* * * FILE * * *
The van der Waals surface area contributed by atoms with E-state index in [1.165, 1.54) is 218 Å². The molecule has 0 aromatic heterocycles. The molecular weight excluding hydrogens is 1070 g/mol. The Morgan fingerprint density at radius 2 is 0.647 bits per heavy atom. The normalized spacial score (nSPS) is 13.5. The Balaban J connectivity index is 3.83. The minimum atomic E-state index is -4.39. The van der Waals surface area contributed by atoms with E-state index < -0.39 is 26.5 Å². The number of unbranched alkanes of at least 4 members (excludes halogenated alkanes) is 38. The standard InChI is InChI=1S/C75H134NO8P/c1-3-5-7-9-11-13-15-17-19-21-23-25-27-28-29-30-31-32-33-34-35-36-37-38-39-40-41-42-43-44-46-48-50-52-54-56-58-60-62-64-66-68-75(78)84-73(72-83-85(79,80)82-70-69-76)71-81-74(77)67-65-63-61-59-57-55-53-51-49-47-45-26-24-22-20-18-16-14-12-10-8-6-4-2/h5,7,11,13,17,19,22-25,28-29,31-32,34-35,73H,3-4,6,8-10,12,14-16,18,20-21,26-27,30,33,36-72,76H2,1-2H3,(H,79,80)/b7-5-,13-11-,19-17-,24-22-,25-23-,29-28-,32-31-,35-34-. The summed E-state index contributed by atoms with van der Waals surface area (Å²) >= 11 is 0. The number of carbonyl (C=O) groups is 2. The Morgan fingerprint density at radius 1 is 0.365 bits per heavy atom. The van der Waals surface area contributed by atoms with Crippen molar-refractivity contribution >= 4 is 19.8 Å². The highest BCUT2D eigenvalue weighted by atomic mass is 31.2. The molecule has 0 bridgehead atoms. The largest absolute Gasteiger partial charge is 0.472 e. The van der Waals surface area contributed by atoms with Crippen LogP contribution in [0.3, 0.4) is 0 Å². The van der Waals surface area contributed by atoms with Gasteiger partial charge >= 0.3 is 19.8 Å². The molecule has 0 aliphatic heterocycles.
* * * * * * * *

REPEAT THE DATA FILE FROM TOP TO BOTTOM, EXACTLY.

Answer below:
The van der Waals surface area contributed by atoms with E-state index in [1.165, 1.54) is 218 Å². The molecule has 0 aromatic heterocycles. The molecular weight excluding hydrogens is 1070 g/mol. The Morgan fingerprint density at radius 2 is 0.647 bits per heavy atom. The normalized spacial score (nSPS) is 13.5. The Balaban J connectivity index is 3.83. The minimum atomic E-state index is -4.39. The van der Waals surface area contributed by atoms with E-state index < -0.39 is 26.5 Å². The number of unbranched alkanes of at least 4 members (excludes halogenated alkanes) is 38. The standard InChI is InChI=1S/C75H134NO8P/c1-3-5-7-9-11-13-15-17-19-21-23-25-27-28-29-30-31-32-33-34-35-36-37-38-39-40-41-42-43-44-46-48-50-52-54-56-58-60-62-64-66-68-75(78)84-73(72-83-85(79,80)82-70-69-76)71-81-74(77)67-65-63-61-59-57-55-53-51-49-47-45-26-24-22-20-18-16-14-12-10-8-6-4-2/h5,7,11,13,17,19,22-25,28-29,31-32,34-35,73H,3-4,6,8-10,12,14-16,18,20-21,26-27,30,33,36-72,76H2,1-2H3,(H,79,80)/b7-5-,13-11-,19-17-,24-22-,25-23-,29-28-,32-31-,35-34-. The summed E-state index contributed by atoms with van der Waals surface area (Å²) >= 11 is 0. The number of carbonyl (C=O) groups is 2. The Morgan fingerprint density at radius 1 is 0.365 bits per heavy atom. The van der Waals surface area contributed by atoms with Crippen molar-refractivity contribution >= 4 is 19.8 Å². The highest BCUT2D eigenvalue weighted by atomic mass is 31.2. The molecule has 0 bridgehead atoms. The largest absolute Gasteiger partial charge is 0.472 e. The van der Waals surface area contributed by atoms with Crippen LogP contribution in [0.3, 0.4) is 0 Å². The van der Waals surface area contributed by atoms with Gasteiger partial charge >= 0.3 is 19.8 Å². The molecule has 0 aliphatic heterocycles.